First there was "Seinfeld."
Then came "Friends."
Now we have "Ally McBeal." She is portrayed weekly on
the Fox Network as an attorney whose behavior is as grotesque as
her physical habits. (No offense to the actress directed to play
her that way.) Given that the title character is at best infantile,
at worst mentally unstable, some questions about the purpose of
such a show - a runaway commercial success - are in order.
The image of young - and not so young - adults who cannot find
their place in the adult world has been with us for some time. Three
of the four characters in "Seinfeld" had no discernible
purpose in life, except to find sexual partners, though carefully
avoiding any appearance of procreation as a collateral intent.
Ah, but what gifts came to be on display! Not four, but five participants
with significant reserves of talent, counting Larry David, the spiritus
rector. And no one could have applied stronger doses of criticism
to the characters than Jerry Seinfeld, playing himself. Moreover,
under the cover of "a show about nothing," the greatest
taboos of the 1960's legacy were subjected to scrutiny, if not outright
Who could forget Jerry's commentary on speech codes when he tried
to date a girl of Indian ancestry. Who could have failed to notice
the wafer-thin dimensions of Elaine's political creed every time
it got in the way of her fun. Has anyone other than Kramer dared
to take on the AIDS ribbon fetish?
And what about their brave parody of the final "I could have
done so much more" scene in "Schindler's List" which,
in Steven Spielberg's epic film, threatened to place in doubt the
authenticity of the title character? For sure, once "Seinfeld"
hit its stride, the half hour rarely passed without food for thought.
None of that seriousness-of-purpose-conveyed-as-humor ever touched
"Friends." NBC's highly-rated show offers a trio of male
and a trio of female characters permanently imprisoned in adolescence,
making the cast of "Melrose Place" appear like mature
citizens of consequence.
But the six "Friends" make no pretense of playing any
role in society that would affect others, except perhaps the few
who pass through their unenviable lives.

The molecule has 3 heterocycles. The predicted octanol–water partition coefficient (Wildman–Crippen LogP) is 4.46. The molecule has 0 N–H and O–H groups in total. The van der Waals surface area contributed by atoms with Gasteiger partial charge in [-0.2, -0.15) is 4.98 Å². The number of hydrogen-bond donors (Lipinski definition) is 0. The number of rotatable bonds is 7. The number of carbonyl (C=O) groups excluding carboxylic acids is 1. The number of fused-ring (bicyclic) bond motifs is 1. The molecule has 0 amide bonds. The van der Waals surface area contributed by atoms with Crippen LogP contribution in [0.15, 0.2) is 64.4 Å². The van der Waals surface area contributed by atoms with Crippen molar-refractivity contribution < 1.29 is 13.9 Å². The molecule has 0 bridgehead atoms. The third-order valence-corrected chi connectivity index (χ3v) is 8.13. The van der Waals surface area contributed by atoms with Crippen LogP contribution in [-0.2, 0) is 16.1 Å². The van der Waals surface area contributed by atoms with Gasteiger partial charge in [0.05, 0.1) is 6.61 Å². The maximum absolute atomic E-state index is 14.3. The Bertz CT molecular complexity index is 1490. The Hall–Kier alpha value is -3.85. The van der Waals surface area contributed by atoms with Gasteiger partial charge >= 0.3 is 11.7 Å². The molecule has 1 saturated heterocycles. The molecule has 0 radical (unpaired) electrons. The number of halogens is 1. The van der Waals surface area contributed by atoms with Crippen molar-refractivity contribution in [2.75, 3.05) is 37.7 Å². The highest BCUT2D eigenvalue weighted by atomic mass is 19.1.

Not so with Ally McBeal.
Ally and Co., you see, go into court to represent clients who have
business to be settled there. Conventional thinking holds that courts
are serious places, and that people who have business before them
find themselves in serious situations. Petulant attorneys, singing
juries, the length of counsel's miniskirt do not fill that category.
For background, we might remember that the courthouse has been
placed at the center of most American towns, replacing the European
model of having the church in that position. To this day, as one
drives across Virginia for example, signs at the entrance to certain
communities announce the presence of a courthouse. To this day,
the only courts of law truly deserving of the label are confined
mostly to the English-speaking world. Elsewhere the law, if any,
was simply changed too many times.
From "Sam Benedict" to "L.A. Law," the court
room drama on American television has reflected the central role
in society of the peculiarly American way of reconciling recurring
human conflict with the permanence of the law. Issues of particular
concern to society in a given moment were afforded more and more
space on the small screen in preference to "who dunnit"
entertainment, such as "Perry Mason."
Many cases, and their treatment, induced thought in the viewer,
even when served up in the form of comedy, as was the case in "Nightcourt."
But "Ally" is not comedy. It is...what on Earth is it?
Is the proposition now that a person given to delusions and living
in a state of permanent confusion can "flick a switch"
and suddenly function as a serious professional? Are we to believe
that people in trouble would entrust their fate to the likes of
Ally McBeal? As tempting as it might be to pass the show off as
"entertainment of little import," we ought not. In a society
where "the woman's role" is the subject of ongoing political
agitation, shows of this type carry a message.
Is the world of Ally McBeal a reflection of how the real world
has become, or how - in the opinion of the show's creators - the
real world ought to be?
Is Ms. McBeal the proud result of women's rise in the professions,
or the worst nightmare of feminists as she represents everything
that argues against women in the professions?
Or is the message simply that America is becoming a collection
of silly people?
Would that executives and other key personnel at Fox Network just
once had their contracts written and their cases, if any, brought
to court by an Ally McBeal.
Would that Hollywood recaptured the magic touch it used to have
right up to the mid-1960's whereby it walked the fine line between
entertainment and content.
If not, would that the industry took the late Samuel Goldwyn's
advice: "If I want to send a message, I call Western Union."